Fun Facts About Greece

  • Greece isn’t really the name of the country – In fact, the country’s official name is the Hellenic Republic, and also Hellas, which is the original word for Greece.
  • Greeks (or else Hellenes) speak Greek (or else Hellenic).
  • Greece’s capital is Athens (Αθήνα) and it is one of the oldest cities in the whole world.
  • Τhe Parthenon was built to honor Athena the Greek goddess associated with wisdom, strategy, and warfare. Athena was regarded as the patron and protectress of various cities across ancient Greece, particularly the city of Athens, from which she most likely received her name.
Facts about Greece
  • Most Greeks under 40 will know English.
  • 98% of the total population are ethnic Greeks and the rest of the population are minorities, mainly from Albania, Armenia, Bulgaria, and North Macedonia.
  • In Greece, people celebrate the “name day” of the saint that bears their name.
  • Greece is the birthplace of the Olympic games. The first Olympic Games took place in 776 B.C. The first Olympic champion was a Greek cook named Coroebus who won the sprint race. Just before the Olympics started, all city-states agreed to a temporary truce if in war.
  • Greek has been spoken for more than 5,000 years, making it one of the oldest languages in the world! The Greek Language has also influenced the English language and other languages with several thousands of words.
  • Santa Claus is Greek. Saint Nicholas was a rich Greek from Cappadocia that used to donate his money to the poor.
  • Greece’s currency, the drachma, was 2,650 years old and Europe’s oldest currency. The drachma was replaced with the Euro in 2002.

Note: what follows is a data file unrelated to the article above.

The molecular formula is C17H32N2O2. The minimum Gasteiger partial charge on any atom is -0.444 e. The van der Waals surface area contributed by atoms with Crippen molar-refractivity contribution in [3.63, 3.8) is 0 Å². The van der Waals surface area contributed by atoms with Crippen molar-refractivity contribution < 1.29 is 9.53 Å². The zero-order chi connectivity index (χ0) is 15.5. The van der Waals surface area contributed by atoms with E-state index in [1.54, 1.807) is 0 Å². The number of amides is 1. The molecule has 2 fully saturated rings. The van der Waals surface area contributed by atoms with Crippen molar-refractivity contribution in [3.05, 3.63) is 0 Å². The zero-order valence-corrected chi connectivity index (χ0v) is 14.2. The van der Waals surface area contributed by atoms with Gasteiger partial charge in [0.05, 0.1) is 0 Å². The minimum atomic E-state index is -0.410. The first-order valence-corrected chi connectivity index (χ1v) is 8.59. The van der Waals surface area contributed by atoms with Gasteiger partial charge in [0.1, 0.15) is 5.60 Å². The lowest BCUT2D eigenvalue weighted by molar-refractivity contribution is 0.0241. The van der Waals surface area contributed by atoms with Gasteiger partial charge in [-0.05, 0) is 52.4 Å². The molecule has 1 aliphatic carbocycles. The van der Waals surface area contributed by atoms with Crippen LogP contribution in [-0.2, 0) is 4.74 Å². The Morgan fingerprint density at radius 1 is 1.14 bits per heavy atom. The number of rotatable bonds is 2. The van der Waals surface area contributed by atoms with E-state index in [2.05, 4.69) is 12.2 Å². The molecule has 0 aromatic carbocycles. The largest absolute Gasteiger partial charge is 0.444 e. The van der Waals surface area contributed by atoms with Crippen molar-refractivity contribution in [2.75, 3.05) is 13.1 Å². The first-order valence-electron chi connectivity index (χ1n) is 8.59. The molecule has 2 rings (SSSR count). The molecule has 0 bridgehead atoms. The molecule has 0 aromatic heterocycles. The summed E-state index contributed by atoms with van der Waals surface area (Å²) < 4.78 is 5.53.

• Greeks love to dance and have more than 63 folk dances.
  • The National Anthem Hymn to Liberty (’Ὕμνος εἰς τὴν Ἐλευθερίαν’’ ‘Imnos is tin Eleftheri’an) contains 158 verses. Greece and Cyprus share the same National Anthem.
  • Greece has more islands than you can count. It’s estimated that Greece has from 1,200 to 6,000 islands, depending on the minimum size to take into account. But only between 166 and 227 are inhabited. The largest of the Greek islands is Crete (Κρήτη – Cri’ti) which is at the southern edge of the Aegean Sea.
  • Greece is one of the sunniest countries in the world. The whole country has more than 250 days of sun on average. Some islands even see around 300 days of sun per year! (Don’t forget to take with you sun cream)
Fun facts about Greece - English with George - Windmills on Santorini island
  • Tzatziki, Feta Cheese, Moussaka, Gyros, Spanakopita, Souvlaki, Greek Salad, Calamari, Kleftiko and many more dishes are all Greek foods that you should try when you visit Greece.
  • Mount Olympus is the highest point in Greece, and it was believed to be the home of the Olympian Gods and Goddesses – Zeus (Δίας ή Ζεύς), Hera (Ήρα), Poseidon (Ποσειδώνας), Hades (Άδης ή Πλούτωνας), Athena (Αθηνά), Apollo (Απόλλωνας), Artemis (Άρτεμις), Ares (Άρης), Aphrodite (Αφροδίτη), Hephaestus (Ήφαιστος), Hermes (Ερμής), Dionysus (Διόνυσος) – Demeter (Δήμητρα), Estia (Εστία). Mount Olympus rises to 9,750 feet. If you’re the mountaineering type, you can visit Olympus and even reach its peaks.
  • Greece has one of the largest varieties of wildlife in all of Europe.
  • The Greek flag is a flag with nine horizontal stripes, with a white cross on a blue square field in canton. The used colors in the flag are blue, white. According to popular tradition, the nine stripes represent the nine syllables of the phrase Freedom of Death (Ελευθερία ή Θάνατος – Eleftheri’a e Tha’natos), the five blue stripes for the syllables Freedom (“Ελευθερία) and the four white stripes or Death (ή Θάνατος).  Blue and white, symbolizes the colours of the Greek sky and sea.
Flag of Greece About Greece
  • One of the history’s greatest warriors and leaders of all time was Greek – Alexander the Great (Μέγας Αλέξανδρος – Me’gas Ale’ksandros)
  • Some of the greatest philosophers came from Ancient Greece. – Heraclitus (Ἡράκλειτος, Herakleitos – The greatest of all, in my opinion), Pythagoras, Socrates, Plato, and Aristotle. (Πυθαγόρας, Σωκράτης, Πλάτων καί Αριστοτέλης)

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Myth about the name of Athens

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